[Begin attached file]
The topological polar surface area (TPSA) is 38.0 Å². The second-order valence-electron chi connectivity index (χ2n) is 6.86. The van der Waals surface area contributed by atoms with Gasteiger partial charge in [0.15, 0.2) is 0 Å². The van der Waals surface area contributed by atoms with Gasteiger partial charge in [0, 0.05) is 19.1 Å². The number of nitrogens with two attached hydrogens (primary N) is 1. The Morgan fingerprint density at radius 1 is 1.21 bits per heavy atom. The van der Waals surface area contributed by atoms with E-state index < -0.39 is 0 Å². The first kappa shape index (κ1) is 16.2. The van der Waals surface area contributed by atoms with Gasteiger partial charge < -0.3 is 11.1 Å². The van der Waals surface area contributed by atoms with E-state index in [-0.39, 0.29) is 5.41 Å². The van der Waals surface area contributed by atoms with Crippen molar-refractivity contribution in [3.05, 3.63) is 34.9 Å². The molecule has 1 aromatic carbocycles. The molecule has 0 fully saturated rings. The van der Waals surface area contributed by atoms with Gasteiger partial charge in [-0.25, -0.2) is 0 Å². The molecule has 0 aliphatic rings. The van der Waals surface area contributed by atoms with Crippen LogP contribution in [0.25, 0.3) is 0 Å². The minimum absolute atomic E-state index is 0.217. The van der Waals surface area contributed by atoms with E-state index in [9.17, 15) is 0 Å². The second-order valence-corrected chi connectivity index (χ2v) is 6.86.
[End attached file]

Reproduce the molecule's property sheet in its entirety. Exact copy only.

The topological polar surface area (TPSA) is 38.0 Å². The second-order valence-electron chi connectivity index (χ2n) is 6.86. The van der Waals surface area contributed by atoms with Gasteiger partial charge in [0.15, 0.2) is 0 Å². The van der Waals surface area contributed by atoms with Gasteiger partial charge in [0, 0.05) is 19.1 Å². The number of nitrogens with two attached hydrogens (primary N) is 1. The Morgan fingerprint density at radius 1 is 1.21 bits per heavy atom. The van der Waals surface area contributed by atoms with E-state index < -0.39 is 0 Å². The first kappa shape index (κ1) is 16.2. The van der Waals surface area contributed by atoms with Gasteiger partial charge < -0.3 is 11.1 Å². The van der Waals surface area contributed by atoms with E-state index in [-0.39, 0.29) is 5.41 Å². The van der Waals surface area contributed by atoms with Crippen molar-refractivity contribution in [3.05, 3.63) is 34.9 Å². The molecule has 1 aromatic carbocycles. The molecule has 0 fully saturated rings. The van der Waals surface area contributed by atoms with Gasteiger partial charge in [-0.25, -0.2) is 0 Å². The molecule has 0 aliphatic rings. The van der Waals surface area contributed by atoms with Crippen LogP contribution in [0.25, 0.3) is 0 Å². The minimum absolute atomic E-state index is 0.217. The van der Waals surface area contributed by atoms with E-state index in [9.17, 15) is 0 Å². The second-order valence-corrected chi connectivity index (χ2v) is 6.86.